A Probabilistic Model behind Self-Supervised Learning

2 Feb 2024  ·  Alice Bizeul, Bernhard Schölkopf, Carl Allen ·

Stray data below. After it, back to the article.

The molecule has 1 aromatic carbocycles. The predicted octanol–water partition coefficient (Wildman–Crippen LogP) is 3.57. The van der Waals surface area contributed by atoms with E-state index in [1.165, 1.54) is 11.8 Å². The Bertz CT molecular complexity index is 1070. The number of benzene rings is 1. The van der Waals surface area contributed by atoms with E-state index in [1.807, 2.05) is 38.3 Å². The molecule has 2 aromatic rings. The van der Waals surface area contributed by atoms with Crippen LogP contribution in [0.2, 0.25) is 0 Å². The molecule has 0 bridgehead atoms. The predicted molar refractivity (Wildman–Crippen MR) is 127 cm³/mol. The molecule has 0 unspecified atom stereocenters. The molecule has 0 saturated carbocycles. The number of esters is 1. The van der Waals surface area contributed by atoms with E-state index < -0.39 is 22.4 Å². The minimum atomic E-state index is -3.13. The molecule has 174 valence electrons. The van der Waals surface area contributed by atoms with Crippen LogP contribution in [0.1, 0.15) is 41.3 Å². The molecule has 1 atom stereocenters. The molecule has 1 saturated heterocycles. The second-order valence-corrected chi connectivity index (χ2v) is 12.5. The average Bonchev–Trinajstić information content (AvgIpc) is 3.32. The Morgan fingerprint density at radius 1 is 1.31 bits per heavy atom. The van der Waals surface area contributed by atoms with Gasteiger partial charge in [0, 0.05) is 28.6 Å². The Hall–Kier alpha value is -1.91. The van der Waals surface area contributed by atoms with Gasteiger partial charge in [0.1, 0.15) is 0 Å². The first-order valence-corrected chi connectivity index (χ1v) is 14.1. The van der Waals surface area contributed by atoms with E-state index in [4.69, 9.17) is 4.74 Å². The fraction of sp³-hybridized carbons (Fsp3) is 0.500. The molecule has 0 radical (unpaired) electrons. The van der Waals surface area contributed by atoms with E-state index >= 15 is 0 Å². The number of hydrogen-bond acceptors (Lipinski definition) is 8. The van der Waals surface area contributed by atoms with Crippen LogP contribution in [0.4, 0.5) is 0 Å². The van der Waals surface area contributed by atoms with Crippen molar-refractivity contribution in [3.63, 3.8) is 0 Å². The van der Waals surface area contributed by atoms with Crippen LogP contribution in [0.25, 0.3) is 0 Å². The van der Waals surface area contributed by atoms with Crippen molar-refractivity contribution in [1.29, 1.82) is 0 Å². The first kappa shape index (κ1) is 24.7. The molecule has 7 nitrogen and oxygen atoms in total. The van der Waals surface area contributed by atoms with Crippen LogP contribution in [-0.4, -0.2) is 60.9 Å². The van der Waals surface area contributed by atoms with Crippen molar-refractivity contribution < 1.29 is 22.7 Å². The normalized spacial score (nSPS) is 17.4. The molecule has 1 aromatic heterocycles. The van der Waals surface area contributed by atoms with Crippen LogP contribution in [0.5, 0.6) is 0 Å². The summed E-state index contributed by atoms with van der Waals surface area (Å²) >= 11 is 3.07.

In self-supervised learning (SSL), representations are learned via an auxiliary task without annotated labels. A common task is to classify augmentations or different modalities of the data, which share semantic content (e.g. an object in an image) but differ in style (e.g. the object's location). Many approaches to self-supervised learning have been proposed, e.g. SimCLR, CLIP, and VicREG, which have recently gained much attention for their representations achieving downstream performance comparable to supervised learning. However, a theoretical understanding of self-supervised methods eludes. Addressing this, we present a generative latent variable model for self-supervised learning and show that several families of discriminative SSL, including contrastive methods, induce a comparable distribution over representations, providing a unifying theoretical framework for these methods. The proposed model also justifies connections drawn to mutual information and the use of a "projection head". Learning representations by fitting the model generatively (termed SimVAE) improves performance over discriminative and other VAE-based methods on simple image benchmarks and significantly narrows the gap between generative and discriminative representation learning in more complex settings. Importantly, as our analysis predicts, SimVAE outperforms self-supervised learning where style information is required, taking an important step toward understanding self-supervised methods and achieving task-agnostic representations.

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